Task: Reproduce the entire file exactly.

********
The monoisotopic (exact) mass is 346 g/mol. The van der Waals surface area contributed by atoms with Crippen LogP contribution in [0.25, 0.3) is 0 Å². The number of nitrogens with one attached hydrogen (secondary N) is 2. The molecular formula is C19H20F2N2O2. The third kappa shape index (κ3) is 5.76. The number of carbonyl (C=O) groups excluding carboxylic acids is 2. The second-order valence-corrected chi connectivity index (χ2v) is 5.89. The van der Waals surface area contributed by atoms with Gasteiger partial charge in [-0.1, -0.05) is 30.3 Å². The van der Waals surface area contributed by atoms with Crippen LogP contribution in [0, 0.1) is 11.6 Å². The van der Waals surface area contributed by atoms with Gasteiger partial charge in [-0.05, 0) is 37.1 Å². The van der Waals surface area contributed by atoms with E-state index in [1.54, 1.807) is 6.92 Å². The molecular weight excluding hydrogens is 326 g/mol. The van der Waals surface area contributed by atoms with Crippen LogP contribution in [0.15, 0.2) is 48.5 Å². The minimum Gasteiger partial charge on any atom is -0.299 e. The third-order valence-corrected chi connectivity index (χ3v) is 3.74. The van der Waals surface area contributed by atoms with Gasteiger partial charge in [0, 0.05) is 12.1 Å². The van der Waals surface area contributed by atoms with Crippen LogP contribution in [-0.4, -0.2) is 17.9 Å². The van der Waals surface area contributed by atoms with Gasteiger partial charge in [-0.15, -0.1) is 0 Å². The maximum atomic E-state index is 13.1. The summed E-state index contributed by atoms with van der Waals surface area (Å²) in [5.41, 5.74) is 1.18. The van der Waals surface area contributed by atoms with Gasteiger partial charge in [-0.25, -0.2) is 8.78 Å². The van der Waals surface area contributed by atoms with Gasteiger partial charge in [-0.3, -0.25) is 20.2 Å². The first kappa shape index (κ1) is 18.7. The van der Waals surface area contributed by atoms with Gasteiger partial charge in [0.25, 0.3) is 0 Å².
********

The monoisotopic (exact) mass is 346 g/mol. The van der Waals surface area contributed by atoms with Crippen LogP contribution in [0.25, 0.3) is 0 Å². The number of nitrogens with one attached hydrogen (secondary N) is 2. The molecular formula is C19H20F2N2O2. The third kappa shape index (κ3) is 5.76. The number of carbonyl (C=O) groups excluding carboxylic acids is 2. The second-order valence-corrected chi connectivity index (χ2v) is 5.89. The van der Waals surface area contributed by atoms with Gasteiger partial charge in [-0.1, -0.05) is 30.3 Å². The van der Waals surface area contributed by atoms with Crippen LogP contribution in [0, 0.1) is 11.6 Å². The van der Waals surface area contributed by atoms with Gasteiger partial charge in [-0.05, 0) is 37.1 Å². The van der Waals surface area contributed by atoms with E-state index in [1.54, 1.807) is 6.92 Å². The molecular weight excluding hydrogens is 326 g/mol. The van der Waals surface area contributed by atoms with Crippen LogP contribution in [0.15, 0.2) is 48.5 Å². The minimum Gasteiger partial charge on any atom is -0.299 e. The third-order valence-corrected chi connectivity index (χ3v) is 3.74. The van der Waals surface area contributed by atoms with Gasteiger partial charge in [0, 0.05) is 12.1 Å². The van der Waals surface area contributed by atoms with Crippen LogP contribution in [-0.4, -0.2) is 17.9 Å². The van der Waals surface area contributed by atoms with Gasteiger partial charge in [-0.15, -0.1) is 0 Å². The maximum atomic E-state index is 13.1. The summed E-state index contributed by atoms with van der Waals surface area (Å²) in [5.41, 5.74) is 1.18. The van der Waals surface area contributed by atoms with Gasteiger partial charge in [-0.25, -0.2) is 8.78 Å². The van der Waals surface area contributed by atoms with Gasteiger partial charge in [-0.3, -0.25) is 20.2 Å². The first kappa shape index (κ1) is 18.7. The van der Waals surface area contributed by atoms with Gasteiger partial charge in [0.25, 0.3) is 0 Å².